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Callers: 'It's High Time That Men Step Up To The Plate'

A one-month dosage of hormonal birth control pills is displayed Friday, Aug. 26, 2016, in Sacramento, Calif (Rich Pedroncelli/AP)
A one-month dosage of hormonal birth control pills is displayed Friday, Aug. 26, 2016, in Sacramento, Calif. (Rich Pedroncelli/AP)
This article is more than 6 years old.

When we decided to take a look at a new study of birth control methods for men — a so-called "pill for men," you might call it — we knew our callers would have a lot to say.

Callers like Jim, in Cleveland, Ohio, for example.

"I think it’s high time that men step up to the plate, so to speak, and take responsibility. When I was 23, my girlfriend — who at the time was 22 —  had a blood clot and passed away due to the birth control pill that she was taking. I would give anything and I would deal with a few zits or mood swings to protect a loved one. When I heard about it yesterday, I thought oh this is so fantastic and to hear that they stopped it, to me, that was mind-blowing. All the pressure is always put on the women to be responsible to do this and that to deal with the unwanted, unplanned pregnancy. It’s time that men start taking responsibility for their sexual behavior and do what is right, and I think this is a fantastic thing and I hope it makes it to market."

(Needed context: the procedure in process, an injectable hormone that lowers sperm count can also, in clinical studies, lead to depression, mood swings and pain at the injection site, along with increased acne). Other callers had similar sentiments. Caller Chris, from Nashville, TN, discussed his own family planning choices, which involved getting a vasectomy after his second child was born.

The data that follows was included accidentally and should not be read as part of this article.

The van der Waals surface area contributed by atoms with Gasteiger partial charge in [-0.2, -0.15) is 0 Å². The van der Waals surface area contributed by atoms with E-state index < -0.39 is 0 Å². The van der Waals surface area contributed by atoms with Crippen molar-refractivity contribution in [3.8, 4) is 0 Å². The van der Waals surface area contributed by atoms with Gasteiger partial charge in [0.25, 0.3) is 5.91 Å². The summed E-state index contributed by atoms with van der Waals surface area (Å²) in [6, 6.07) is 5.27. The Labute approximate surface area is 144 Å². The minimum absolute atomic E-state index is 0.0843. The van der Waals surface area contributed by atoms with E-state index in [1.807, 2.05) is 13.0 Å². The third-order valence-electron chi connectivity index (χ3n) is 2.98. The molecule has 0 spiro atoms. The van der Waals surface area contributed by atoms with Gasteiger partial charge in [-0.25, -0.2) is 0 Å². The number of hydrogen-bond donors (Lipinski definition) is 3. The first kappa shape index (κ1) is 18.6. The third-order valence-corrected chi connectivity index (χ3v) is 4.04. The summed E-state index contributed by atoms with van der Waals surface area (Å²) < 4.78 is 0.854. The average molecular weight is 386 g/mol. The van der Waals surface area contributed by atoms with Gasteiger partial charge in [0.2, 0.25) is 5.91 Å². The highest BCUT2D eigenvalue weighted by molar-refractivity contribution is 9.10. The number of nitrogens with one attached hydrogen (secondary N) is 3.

"I just want to affirm the sort of due cynicism from a lot of women and probably a lot of men listening in about the abandonment of the study because I think that generally it speaks to the historical misogyny that pervades our gender disparity...I guess in the course of the discussion [with his students about his vasectomy], it come out the rationale among all of them was that it was in some way emasculating, this was very clearly  like just sort of the women’s job and even the female students seemingly admitted very quick defeat – like ya, this is more of the women’s role...I am very thankful that there is this other option opening up for men if maybe going under the knife scares them because I think it does track to us trying to build that divide, bridge across, but at the same time I think that the hang-up here is still this attitude societally that it is just not men’s problem."

Perhaps most consistently, our callers and commenters echoed the sentiment that it is "time for men to take responsibility" of family planning choices. Caller Bethanne in Raleigh, NC shared her family's story.

"We had a situation in our family where my brother got somebody pregnant that he wasn’t married to. And the woman decided to keep the baby, and unfortunately it’s been a very bad situation for – really, everyone involved. And, I feel like if he had had that option, this wouldn’t’ve happened. And I know a lot of guys that it’s happened to, and so we’re really getting a lot of babies born out of wedlock, where, you know, if the males had had an option, I don’t think a lot of males can trust females out here. So, yeah, I understand the male perspective and I really would like to see this go forward."

As our guest Dr. Lauren Hanley of Massachusetts General Hospital and the Harvard University Medical School pointed out — just because the study was cut short, it doesn't mean the report was not a positive one — a 97% success rate for the procedure in question puts it well above many birth control methods, like condoms or the pill, already on the market. So men may yet have the chance to make their own choices in birth control and family planning processes.

Listen To The Whole Conversation Here


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